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Taking a cost-effective approach to drug and biologic shipments

Knowing your product’s stability requirements, distribution temperature/humidity factors, and your risk tolerances are critical in successful shipments of temperature-sensitive products.
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Temperature-sensitive pharmaceutical and biologic products have tremendous medicinal and economic value. Getting them from the manufacturer to the patient requires considerable care throughout the distribution chain. The distribution process can range from shipping a single vial from a distribution center to a doctor’s office all the way to transporting multi-million dollar pallet loads of products across country.

Both scenarios involve quite different risk tolerances, according to Geoffrey Glauser, director, Global Packaging Technology at Pfizer. Glauser made a presentation entitled, “Temperature-controlled packaging for biopharmaceuticals, the cold chain, and the regulatory environment,” at the May 27 Healthcare Packaging Conference & Workshops event in Princeton, NJ.

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Maintaining product stability throughout the distribution chain is critical, as are economic considerations. Understanding your distribution environment, he says, is imperative to satisfactorily shipping temperature-sensitive products.

“If you have some flexibility in your stability requirements, you can incorporate them into your package design,” says Glauser. For example, he says that if the product doesn’t require strict 2°C to 8°C temperatures, there’s an opportunity for cost savings in the distribution chain. “Shipping in that temperature range can double your costs compared to shipping at 2° to 13° C or 2° to 16° C,” he says. Finding a satisfactory balance between over- and under-engineering packaging is challenging, and it’s not uncommon for companies to over-engineer packages for sensitive, expensive pharmaceuticals and biologics.

“Package design and material choices can be made based on information you’ve acquired by developing a database of weather patterns experienced in the distribution of your products,” says Glauser. Often, he notes, packaging is designed to protect products left out for long time periods in extreme weather conditions. That can result in over-engineered, costly solutions.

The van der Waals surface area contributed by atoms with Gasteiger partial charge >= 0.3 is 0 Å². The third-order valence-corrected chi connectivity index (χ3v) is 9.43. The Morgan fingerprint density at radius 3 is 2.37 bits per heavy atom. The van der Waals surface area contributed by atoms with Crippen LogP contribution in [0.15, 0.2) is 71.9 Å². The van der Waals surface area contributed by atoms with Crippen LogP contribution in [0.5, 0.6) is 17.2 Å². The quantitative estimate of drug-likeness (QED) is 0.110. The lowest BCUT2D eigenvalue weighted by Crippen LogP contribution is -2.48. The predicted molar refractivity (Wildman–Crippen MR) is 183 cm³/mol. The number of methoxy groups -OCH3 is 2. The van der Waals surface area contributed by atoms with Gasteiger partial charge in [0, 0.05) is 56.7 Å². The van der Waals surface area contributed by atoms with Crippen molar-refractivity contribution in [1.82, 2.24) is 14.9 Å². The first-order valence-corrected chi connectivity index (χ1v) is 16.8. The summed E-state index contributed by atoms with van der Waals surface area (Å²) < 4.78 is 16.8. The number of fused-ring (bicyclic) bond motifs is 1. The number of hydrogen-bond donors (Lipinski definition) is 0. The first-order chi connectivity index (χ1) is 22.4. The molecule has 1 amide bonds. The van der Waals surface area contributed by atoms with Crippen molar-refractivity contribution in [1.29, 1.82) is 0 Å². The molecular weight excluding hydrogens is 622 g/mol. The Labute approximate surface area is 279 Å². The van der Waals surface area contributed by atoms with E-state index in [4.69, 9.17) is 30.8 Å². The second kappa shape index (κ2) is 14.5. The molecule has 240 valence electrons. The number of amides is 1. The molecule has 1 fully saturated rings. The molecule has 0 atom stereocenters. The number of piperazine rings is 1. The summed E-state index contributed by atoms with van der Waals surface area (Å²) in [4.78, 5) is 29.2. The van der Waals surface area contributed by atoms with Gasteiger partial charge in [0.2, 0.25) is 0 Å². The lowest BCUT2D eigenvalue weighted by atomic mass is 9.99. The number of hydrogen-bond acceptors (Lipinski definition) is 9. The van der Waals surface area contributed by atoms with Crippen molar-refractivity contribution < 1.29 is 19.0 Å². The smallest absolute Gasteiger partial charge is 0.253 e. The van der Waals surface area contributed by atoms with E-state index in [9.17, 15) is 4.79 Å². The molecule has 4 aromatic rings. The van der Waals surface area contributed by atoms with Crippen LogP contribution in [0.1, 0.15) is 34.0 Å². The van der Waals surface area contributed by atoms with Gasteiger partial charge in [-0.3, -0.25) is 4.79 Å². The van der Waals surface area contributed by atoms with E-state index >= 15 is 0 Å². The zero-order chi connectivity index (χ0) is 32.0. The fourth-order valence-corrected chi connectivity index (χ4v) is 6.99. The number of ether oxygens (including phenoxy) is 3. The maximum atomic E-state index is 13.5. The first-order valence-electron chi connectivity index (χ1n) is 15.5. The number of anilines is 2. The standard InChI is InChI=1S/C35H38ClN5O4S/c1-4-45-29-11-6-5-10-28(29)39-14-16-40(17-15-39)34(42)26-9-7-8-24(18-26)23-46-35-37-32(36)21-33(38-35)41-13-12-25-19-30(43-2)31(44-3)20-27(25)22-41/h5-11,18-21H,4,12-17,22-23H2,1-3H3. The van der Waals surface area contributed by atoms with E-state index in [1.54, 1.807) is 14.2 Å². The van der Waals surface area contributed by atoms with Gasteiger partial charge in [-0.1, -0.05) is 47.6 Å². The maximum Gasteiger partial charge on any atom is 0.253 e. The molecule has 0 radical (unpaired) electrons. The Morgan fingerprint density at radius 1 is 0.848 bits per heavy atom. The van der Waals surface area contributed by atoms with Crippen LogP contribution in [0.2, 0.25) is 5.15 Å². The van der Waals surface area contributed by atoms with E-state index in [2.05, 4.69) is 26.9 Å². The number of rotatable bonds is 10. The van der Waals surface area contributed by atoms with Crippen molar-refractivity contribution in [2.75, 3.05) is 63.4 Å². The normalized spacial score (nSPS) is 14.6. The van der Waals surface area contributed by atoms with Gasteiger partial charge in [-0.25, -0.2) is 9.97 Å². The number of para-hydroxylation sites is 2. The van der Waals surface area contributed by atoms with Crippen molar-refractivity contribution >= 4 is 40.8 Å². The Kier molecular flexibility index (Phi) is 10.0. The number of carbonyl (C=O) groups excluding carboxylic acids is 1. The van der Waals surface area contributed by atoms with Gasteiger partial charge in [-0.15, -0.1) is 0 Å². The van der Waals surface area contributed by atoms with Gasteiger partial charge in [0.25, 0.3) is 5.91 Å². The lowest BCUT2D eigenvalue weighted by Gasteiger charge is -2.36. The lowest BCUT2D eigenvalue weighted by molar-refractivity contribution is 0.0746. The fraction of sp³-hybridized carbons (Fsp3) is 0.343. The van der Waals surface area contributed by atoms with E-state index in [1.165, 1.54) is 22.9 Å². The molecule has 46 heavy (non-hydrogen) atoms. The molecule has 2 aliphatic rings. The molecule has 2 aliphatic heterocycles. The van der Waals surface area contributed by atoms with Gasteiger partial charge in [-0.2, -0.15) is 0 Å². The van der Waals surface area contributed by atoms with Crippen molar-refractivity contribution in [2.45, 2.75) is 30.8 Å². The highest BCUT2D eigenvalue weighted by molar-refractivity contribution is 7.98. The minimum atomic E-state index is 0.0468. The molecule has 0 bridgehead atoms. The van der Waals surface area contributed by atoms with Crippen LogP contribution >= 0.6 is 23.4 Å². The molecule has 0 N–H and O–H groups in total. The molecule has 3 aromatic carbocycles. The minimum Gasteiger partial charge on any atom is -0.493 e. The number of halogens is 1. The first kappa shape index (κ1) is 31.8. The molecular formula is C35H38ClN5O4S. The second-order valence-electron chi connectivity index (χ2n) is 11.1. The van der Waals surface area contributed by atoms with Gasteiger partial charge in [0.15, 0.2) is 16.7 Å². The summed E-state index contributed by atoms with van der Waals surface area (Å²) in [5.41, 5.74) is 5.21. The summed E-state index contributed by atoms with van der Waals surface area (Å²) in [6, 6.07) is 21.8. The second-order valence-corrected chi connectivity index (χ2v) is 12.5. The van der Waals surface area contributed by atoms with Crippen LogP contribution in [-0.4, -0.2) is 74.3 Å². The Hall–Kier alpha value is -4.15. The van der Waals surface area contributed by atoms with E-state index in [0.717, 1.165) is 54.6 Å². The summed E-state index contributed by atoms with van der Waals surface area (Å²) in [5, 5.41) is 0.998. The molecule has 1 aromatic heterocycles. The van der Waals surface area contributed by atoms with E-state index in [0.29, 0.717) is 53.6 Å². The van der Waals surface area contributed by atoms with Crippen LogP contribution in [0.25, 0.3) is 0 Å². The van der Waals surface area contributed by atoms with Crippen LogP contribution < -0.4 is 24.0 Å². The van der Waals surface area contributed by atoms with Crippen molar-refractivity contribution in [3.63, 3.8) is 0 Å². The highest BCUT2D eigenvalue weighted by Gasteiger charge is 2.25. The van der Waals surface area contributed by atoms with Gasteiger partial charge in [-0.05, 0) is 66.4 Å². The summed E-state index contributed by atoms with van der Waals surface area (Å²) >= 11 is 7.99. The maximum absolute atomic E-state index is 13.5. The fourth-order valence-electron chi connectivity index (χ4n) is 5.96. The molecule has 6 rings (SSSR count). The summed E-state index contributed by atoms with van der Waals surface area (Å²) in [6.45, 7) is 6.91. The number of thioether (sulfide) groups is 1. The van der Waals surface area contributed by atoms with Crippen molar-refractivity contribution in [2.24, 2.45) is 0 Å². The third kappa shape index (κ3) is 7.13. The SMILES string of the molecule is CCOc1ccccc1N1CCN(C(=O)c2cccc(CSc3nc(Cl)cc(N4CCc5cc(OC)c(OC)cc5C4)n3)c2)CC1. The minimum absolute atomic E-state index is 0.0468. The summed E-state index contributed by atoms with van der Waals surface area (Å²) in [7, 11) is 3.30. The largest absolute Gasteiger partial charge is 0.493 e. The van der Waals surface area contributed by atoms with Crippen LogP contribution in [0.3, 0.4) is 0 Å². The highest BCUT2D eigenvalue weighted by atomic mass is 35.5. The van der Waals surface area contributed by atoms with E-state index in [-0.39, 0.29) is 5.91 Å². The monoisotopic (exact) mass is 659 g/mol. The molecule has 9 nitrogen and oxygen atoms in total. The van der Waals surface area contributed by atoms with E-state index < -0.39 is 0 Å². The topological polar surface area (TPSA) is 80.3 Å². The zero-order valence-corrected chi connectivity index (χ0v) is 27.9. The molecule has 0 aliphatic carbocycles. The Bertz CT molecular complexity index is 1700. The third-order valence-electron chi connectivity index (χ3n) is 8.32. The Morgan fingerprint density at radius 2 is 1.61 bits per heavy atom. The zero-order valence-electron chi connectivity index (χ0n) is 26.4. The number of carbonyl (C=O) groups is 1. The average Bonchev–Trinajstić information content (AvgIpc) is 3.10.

“A package is often exposed to the outdoors for comparatively short periods of time,” he explains. “So if you were to design a package that needed to go to Saudi Arabia, you would not necessarily design it to sit on the tarmac there for 96 hours since it’s only going to be out for four to six hours.”

Qualification

Following Good Manufacturing Practices is a given, he says. A qualification methodology process involves determining whether to use an insulated container with refrigerated gels and frozen gels, or some other passive method of cooling—perhaps an active system with compressors and heating units, such as on a transport truck or an aircraft container that employs an active temperature control such as a portable heater or refrigerator in the aircraft.

In developing a product stability profile, you must test and document what your product can withstand up to x degrees for x amount of time, know what the heating and freezing points are, and what the degradation points of the product are.

Companies need to determine shipment quantities, and how packaged product will be loaded onto a truck or airplane to better understand airflow patterns from top to bottom and front to back in the tractor-trailer or belly of an aircraft. “If you block airflow you are not going to get consistency across the load,” says Glauser. Maintaining proper temperatures is challenging he says, noting that “Home refrigerators are not validatable because anybody can come and tweak the temperature control. When you talk about pharmaceutical validation and the strictness of 2° to 8° C temperature control, many hospitals, unfortunately, buy refrigerators that look and function similarly to the ones that you have in your home.”

Operational qualification

Glauser says that after a company completes its design testing and finds an appropriate solution, regulators will observe the process. “You’ll want to show that it works in a laboratory condition, and you’ll want to document your process in terms of bracketing of mass, time, and temperature. So you decide what your minimum and maximum volume mass load is going to be, what your minimum and maximum temperature requirements are, and time factors, such as if you want it to just last for 24 hours or 120 hours. Packaging designs for beyond 120 hours are somewhat fruitless because you don’t want to put a temperature-controlled material into transit for more than 120 hours in a passive mode. You should be able to get product to any point in the world in 120 hours with proper planning,” says Glauser.